Before anyone at Apple officially utters a word about the iPhone 8 it seems that we already know a lot about Apple’s upcoming $1,000+ smartphone. But Apple could still drop some surprises on us.
#1: New iOS user interface
We’re so focused on the hardware that we’ve not stopped to think about the software. If the OLED iPhone 8 is Apple laying the ground for the next decade of the iPhone, then it would be odd if it did that with the old — and somewhat stale — iOS user interface.
The tenth anniversary of the iPhone would be the perfect time for Apple to unveil a new user interface for iOS.
But what happens if iOS splits into platforms with different user interfaces? Would this be something that Apple would perpetuate in order to create artificial differentiation between the top-end iPhone and all the models?
#2: New security and authentication systems
Touch ID was undoubtedly a big turning point for the iPhone, upgrading passcode security with convenient hardware features. But as other devices have added features such as facial recognition and iris scanning, relying on fingerprints is looking old-school.
Apple has been making big strides with regards to the cameras on the iPhone, and these would form the cornerstone of technologies such as facial recognition and iris scanning, and could take iPhone security to the next level.
#3: Augmented reality
Apple is talking more and more about augmented reality and the logical thing for the company to do isn’t to come out with goggles or smartglasses, but to incorporate the technology into the iPhone. After all, Apple wants to sell iPhones, and pushing a new class of hardware would be a distraction at a critical time for the company.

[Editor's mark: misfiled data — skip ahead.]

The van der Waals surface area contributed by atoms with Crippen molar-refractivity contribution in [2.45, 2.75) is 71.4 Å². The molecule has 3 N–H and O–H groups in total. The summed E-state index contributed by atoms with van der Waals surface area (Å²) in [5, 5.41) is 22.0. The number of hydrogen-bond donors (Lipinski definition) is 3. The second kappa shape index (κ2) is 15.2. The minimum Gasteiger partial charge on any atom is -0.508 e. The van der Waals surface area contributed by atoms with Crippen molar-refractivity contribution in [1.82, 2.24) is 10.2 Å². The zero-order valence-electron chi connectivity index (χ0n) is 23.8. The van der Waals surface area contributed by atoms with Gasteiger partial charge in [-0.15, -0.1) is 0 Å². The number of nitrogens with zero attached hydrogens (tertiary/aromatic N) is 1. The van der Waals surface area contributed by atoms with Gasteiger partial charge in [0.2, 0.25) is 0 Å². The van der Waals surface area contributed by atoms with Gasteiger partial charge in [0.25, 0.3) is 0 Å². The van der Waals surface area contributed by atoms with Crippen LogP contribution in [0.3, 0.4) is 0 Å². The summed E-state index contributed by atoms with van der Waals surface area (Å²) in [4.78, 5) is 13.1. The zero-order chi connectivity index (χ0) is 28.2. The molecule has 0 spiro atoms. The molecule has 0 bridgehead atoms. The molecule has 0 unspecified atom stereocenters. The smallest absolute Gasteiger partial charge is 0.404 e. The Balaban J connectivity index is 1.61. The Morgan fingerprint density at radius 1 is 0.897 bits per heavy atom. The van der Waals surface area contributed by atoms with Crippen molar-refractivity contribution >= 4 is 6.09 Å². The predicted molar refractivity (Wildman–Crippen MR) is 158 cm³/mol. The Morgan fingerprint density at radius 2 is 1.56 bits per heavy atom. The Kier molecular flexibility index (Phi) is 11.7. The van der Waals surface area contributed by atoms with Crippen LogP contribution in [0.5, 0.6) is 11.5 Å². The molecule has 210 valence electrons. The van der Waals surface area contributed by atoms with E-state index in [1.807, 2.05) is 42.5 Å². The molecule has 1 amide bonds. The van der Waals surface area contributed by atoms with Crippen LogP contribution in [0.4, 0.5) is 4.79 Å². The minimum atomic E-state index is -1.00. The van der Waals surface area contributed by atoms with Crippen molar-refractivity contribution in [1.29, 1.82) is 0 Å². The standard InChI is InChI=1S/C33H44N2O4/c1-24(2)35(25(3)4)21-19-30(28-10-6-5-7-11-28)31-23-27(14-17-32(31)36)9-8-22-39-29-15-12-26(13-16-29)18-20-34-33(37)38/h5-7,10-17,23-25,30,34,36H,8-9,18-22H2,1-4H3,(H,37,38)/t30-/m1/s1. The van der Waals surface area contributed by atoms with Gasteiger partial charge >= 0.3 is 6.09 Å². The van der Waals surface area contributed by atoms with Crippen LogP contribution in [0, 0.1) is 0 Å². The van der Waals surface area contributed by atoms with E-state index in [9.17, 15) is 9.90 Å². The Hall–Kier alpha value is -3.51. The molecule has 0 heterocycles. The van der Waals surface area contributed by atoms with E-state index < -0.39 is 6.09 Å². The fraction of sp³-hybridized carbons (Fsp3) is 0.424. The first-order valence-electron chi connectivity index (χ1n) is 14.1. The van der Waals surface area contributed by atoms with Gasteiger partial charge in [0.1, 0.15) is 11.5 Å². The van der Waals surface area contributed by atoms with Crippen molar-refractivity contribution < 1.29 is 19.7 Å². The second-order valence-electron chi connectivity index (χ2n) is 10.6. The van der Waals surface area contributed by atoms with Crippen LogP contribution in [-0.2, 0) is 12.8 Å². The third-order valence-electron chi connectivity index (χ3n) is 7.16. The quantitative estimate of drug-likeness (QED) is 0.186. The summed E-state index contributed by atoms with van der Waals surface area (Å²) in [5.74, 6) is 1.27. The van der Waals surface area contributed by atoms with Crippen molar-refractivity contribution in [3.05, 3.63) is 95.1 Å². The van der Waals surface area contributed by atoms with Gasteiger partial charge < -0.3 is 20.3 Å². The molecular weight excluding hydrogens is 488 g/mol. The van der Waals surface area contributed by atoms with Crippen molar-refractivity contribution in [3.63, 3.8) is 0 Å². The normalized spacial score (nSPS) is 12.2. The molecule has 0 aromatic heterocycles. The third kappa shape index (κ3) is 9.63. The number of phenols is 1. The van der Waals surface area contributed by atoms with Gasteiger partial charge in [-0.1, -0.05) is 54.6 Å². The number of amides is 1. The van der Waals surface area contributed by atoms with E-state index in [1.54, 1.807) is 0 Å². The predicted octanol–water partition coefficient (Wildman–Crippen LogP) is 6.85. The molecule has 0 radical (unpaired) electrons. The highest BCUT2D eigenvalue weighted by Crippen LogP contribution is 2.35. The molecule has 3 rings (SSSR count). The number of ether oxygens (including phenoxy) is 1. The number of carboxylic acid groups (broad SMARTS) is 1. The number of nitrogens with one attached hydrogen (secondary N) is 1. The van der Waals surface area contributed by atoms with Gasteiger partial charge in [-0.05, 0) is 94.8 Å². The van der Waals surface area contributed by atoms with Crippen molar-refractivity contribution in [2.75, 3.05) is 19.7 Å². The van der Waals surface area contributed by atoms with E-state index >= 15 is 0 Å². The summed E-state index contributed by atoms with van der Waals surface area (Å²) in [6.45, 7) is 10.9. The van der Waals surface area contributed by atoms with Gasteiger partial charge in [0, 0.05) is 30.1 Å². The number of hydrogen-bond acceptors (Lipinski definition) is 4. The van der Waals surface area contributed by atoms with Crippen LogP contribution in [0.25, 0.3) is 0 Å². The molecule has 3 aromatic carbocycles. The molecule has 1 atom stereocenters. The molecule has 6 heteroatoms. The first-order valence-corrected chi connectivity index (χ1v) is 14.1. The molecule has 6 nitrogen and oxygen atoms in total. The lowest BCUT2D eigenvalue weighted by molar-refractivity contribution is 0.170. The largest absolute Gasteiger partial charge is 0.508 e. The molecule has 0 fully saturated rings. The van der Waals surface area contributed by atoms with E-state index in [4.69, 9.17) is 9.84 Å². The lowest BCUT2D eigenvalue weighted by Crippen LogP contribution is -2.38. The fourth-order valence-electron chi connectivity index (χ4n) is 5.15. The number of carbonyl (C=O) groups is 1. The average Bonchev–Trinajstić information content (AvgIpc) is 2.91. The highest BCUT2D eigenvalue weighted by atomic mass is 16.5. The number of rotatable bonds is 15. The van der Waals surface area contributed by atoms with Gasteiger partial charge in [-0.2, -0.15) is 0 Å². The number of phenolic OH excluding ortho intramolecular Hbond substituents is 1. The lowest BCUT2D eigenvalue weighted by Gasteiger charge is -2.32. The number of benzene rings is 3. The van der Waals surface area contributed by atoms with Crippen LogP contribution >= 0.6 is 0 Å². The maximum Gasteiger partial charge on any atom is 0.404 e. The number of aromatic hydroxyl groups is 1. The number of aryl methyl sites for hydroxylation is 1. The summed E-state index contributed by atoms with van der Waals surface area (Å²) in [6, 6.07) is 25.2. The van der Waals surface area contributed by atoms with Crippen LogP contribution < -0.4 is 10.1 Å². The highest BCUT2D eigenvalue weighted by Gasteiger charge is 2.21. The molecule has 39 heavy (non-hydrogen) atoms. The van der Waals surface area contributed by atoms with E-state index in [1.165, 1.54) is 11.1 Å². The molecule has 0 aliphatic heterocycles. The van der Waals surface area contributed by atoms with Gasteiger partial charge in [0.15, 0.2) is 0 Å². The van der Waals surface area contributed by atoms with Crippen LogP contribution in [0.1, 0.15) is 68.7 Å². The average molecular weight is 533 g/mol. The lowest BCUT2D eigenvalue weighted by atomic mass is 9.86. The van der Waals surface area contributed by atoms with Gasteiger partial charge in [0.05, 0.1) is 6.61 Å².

And again, just as with features such as facial recognition and iris scanning, cameras would be at the heart of making augmented reality work.
Augmented reality opens up a lot of possibilities, not just for Apple but also for the wider developer community, and could result in whole new classes of apps, from gaming to navigation.
#4: On-screen “function area’
Rumors are circulating that Apple has plans to fill the space previously occupied by the physical Touch ID and Home button on the front of the iPhone with a “function bar” that works much like the Touch Bar on the new MacBook Pro.
This space could be used to pop up custom controls depending on what apps are running or whether the user is on a call or responding to text messages or whatever.
Gimmick or an important new feature? I would say that will depend on how useful it is and what innovative uses developers could use it for.
#5: A WWDC 2017 teaser
Apple has announced the date for WWDC 2017, and given all those eyeballs that will be on the keynote speech it might be a good time to offer an iPhone 8 teaser.
I know that this isn’t how Apple normally works, and that the iPhone is usually unveiled during an event of its own a few weeks before it lands, but this time around it might be worth breaking with tradition for a number of reasons:
- If Apple wants to make a big impact with the iPhone 8 then it is better off releasing information about it in a controlled way under its own terms, not allowing leak after leak to steal the buzz.
- New features such as AR and the function area may very well benefit from having developer input early on.
- If Apple is planning a revamped iOS user interface for the OLED iPhone 8, then this potentially means a lot of work for iPhone developers to get their existing apps up to spec.
The iPhone: 2007, meet 2017: